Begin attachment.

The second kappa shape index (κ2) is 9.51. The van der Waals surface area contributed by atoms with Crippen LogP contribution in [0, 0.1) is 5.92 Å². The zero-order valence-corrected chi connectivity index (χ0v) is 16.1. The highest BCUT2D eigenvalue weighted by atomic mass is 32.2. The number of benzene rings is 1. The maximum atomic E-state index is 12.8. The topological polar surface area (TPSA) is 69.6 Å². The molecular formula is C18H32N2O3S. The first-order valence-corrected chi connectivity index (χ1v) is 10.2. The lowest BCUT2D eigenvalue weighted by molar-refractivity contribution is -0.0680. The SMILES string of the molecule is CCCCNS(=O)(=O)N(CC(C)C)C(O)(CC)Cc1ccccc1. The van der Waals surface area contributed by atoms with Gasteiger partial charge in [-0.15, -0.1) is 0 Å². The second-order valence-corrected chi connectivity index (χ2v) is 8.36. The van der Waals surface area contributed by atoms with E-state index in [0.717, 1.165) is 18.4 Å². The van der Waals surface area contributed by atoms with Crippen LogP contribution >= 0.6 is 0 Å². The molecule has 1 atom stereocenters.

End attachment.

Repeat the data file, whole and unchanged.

The second kappa shape index (κ2) is 9.51. The van der Waals surface area contributed by atoms with Crippen LogP contribution in [0, 0.1) is 5.92 Å². The zero-order valence-corrected chi connectivity index (χ0v) is 16.1. The highest BCUT2D eigenvalue weighted by atomic mass is 32.2. The number of benzene rings is 1. The maximum atomic E-state index is 12.8. The topological polar surface area (TPSA) is 69.6 Å². The molecular formula is C18H32N2O3S. The first-order valence-corrected chi connectivity index (χ1v) is 10.2. The lowest BCUT2D eigenvalue weighted by molar-refractivity contribution is -0.0680. The SMILES string of the molecule is CCCCNS(=O)(=O)N(CC(C)C)C(O)(CC)Cc1ccccc1. The van der Waals surface area contributed by atoms with Gasteiger partial charge in [-0.15, -0.1) is 0 Å². The second-order valence-corrected chi connectivity index (χ2v) is 8.36. The van der Waals surface area contributed by atoms with E-state index in [0.717, 1.165) is 18.4 Å². The van der Waals surface area contributed by atoms with Crippen LogP contribution >= 0.6 is 0 Å². The molecule has 1 atom stereocenters.